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Libyan paramedics and aid workers stand next to the bodies of African migrants at a naval base in Tripoli Getty


  • 31 people dead and 40 missing after boats capsize in Mediterranean Sea.
  • Libyan Navy claim number of migrants killed in sea by sharks during rescue operation.

A number of migrants died after being attacked by sharks while attempting to cross into Italy from Africa, the Libyan Navy has claimed.

At least 31 people died - including three children - and more than 40 are missing after two boats attempting to cross into Europe via Libya sank. The coastguard conducted two rescue operations off the city of Garabulli, around 40 miles (60km) east of Tripoli, spokesman Colonel Abu Ajila Abdelbarri said.

The Libyan navy said that they managed to rescue 60 people from one of the boats and 140 from the second. Migrants from Somalia, Ghana, Ethiopia, Nigeria and Pakistan were among those that were rescued.

In a series of Facebook posts detailing the incident, the Navy added that "a number of bodies were devoured by sharks during the rescue".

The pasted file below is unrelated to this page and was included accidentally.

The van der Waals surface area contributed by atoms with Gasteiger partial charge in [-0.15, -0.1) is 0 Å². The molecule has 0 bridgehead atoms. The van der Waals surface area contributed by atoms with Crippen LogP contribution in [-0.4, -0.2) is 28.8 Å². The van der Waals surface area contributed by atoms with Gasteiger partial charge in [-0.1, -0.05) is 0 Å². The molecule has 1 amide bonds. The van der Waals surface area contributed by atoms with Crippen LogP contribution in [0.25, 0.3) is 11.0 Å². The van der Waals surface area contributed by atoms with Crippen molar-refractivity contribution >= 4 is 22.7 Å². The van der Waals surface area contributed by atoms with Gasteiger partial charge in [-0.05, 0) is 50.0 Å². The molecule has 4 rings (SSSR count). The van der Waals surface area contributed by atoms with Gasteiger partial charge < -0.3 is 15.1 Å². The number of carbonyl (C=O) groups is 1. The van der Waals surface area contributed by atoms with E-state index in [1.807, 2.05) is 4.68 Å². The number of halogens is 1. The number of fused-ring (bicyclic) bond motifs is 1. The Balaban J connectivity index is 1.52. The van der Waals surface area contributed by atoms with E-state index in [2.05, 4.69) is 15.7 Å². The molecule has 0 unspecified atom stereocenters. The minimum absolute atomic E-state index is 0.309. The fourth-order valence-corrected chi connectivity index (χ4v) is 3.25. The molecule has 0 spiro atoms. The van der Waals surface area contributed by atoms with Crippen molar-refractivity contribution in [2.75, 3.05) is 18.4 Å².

Captain Nasser Al-Gammoudi told Italian newsapaper Il Giorno: "When we arrived in the area, off the town of Garabulli, [one] dinghy was semi-submerged and still had 44 people clinging on to it, whom we saved.

"There were lots of bodies all around and we saw there were four or five sharks swimming among them, large blue sharks, a very aggressive species. When we brought the bodies on board we noticed that some of them had been bitten, so it's possible that among the missing some may have been eaten."

However, the claims have bene dismissed by experts. Ezio Amato, a marine biologist, said that while white sharks and tiger sharks "have been known to attack lone swimmers" they have never been recorded attacking in large groups, reports The Times.

Italy's coastguard, which coordinates the rescue effort in international waters, reported that a total of 1,500 people had been rescued from the oceans in the two days before the 31 migrants died.

The 200 people rescued in the latest double operation brought back to a naval base in Tripoli and provided them with water, food and medical care.